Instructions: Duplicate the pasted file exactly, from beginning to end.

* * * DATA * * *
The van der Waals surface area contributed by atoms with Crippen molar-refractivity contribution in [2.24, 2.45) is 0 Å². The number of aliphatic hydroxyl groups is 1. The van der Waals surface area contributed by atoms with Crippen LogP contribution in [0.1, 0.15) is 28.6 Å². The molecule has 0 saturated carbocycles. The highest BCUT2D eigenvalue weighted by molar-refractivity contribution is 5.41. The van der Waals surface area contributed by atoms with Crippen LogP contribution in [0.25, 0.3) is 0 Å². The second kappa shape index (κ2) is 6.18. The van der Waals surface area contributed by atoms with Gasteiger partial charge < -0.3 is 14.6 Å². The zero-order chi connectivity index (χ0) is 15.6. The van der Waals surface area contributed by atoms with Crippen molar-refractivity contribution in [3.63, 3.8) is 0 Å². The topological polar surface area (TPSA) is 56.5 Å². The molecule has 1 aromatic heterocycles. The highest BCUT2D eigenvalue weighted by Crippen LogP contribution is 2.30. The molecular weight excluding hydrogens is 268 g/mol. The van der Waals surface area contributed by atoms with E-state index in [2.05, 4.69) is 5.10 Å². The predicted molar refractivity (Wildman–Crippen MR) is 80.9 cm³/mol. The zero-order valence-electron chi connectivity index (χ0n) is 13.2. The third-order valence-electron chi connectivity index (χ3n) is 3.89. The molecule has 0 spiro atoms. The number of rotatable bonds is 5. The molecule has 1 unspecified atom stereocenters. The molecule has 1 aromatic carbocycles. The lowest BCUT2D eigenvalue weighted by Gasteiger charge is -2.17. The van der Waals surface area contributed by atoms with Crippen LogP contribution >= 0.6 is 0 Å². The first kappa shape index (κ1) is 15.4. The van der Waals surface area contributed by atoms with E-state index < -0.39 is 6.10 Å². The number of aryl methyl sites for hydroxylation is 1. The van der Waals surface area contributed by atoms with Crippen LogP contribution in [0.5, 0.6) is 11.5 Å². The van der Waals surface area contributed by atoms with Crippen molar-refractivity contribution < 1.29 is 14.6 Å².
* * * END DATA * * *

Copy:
The van der Waals surface area contributed by atoms with Crippen molar-refractivity contribution in [2.24, 2.45) is 0 Å². The number of aliphatic hydroxyl groups is 1. The van der Waals surface area contributed by atoms with Crippen LogP contribution in [0.1, 0.15) is 28.6 Å². The molecule has 0 saturated carbocycles. The highest BCUT2D eigenvalue weighted by molar-refractivity contribution is 5.41. The van der Waals surface area contributed by atoms with Crippen LogP contribution in [0.25, 0.3) is 0 Å². The second kappa shape index (κ2) is 6.18. The van der Waals surface area contributed by atoms with Gasteiger partial charge < -0.3 is 14.6 Å². The zero-order chi connectivity index (χ0) is 15.6. The van der Waals surface area contributed by atoms with Crippen molar-refractivity contribution in [3.63, 3.8) is 0 Å². The topological polar surface area (TPSA) is 56.5 Å². The molecule has 1 aromatic heterocycles. The highest BCUT2D eigenvalue weighted by Crippen LogP contribution is 2.30. The molecular weight excluding hydrogens is 268 g/mol. The van der Waals surface area contributed by atoms with E-state index in [2.05, 4.69) is 5.10 Å². The predicted molar refractivity (Wildman–Crippen MR) is 80.9 cm³/mol. The zero-order valence-electron chi connectivity index (χ0n) is 13.2. The third-order valence-electron chi connectivity index (χ3n) is 3.89. The molecule has 0 spiro atoms. The number of rotatable bonds is 5. The molecule has 1 unspecified atom stereocenters. The molecule has 1 aromatic carbocycles. The lowest BCUT2D eigenvalue weighted by Gasteiger charge is -2.17. The van der Waals surface area contributed by atoms with Crippen LogP contribution >= 0.6 is 0 Å². The first kappa shape index (κ1) is 15.4. The van der Waals surface area contributed by atoms with E-state index < -0.39 is 6.10 Å². The number of aryl methyl sites for hydroxylation is 1. The van der Waals surface area contributed by atoms with Crippen LogP contribution in [0.5, 0.6) is 11.5 Å². The van der Waals surface area contributed by atoms with Crippen molar-refractivity contribution < 1.29 is 14.6 Å².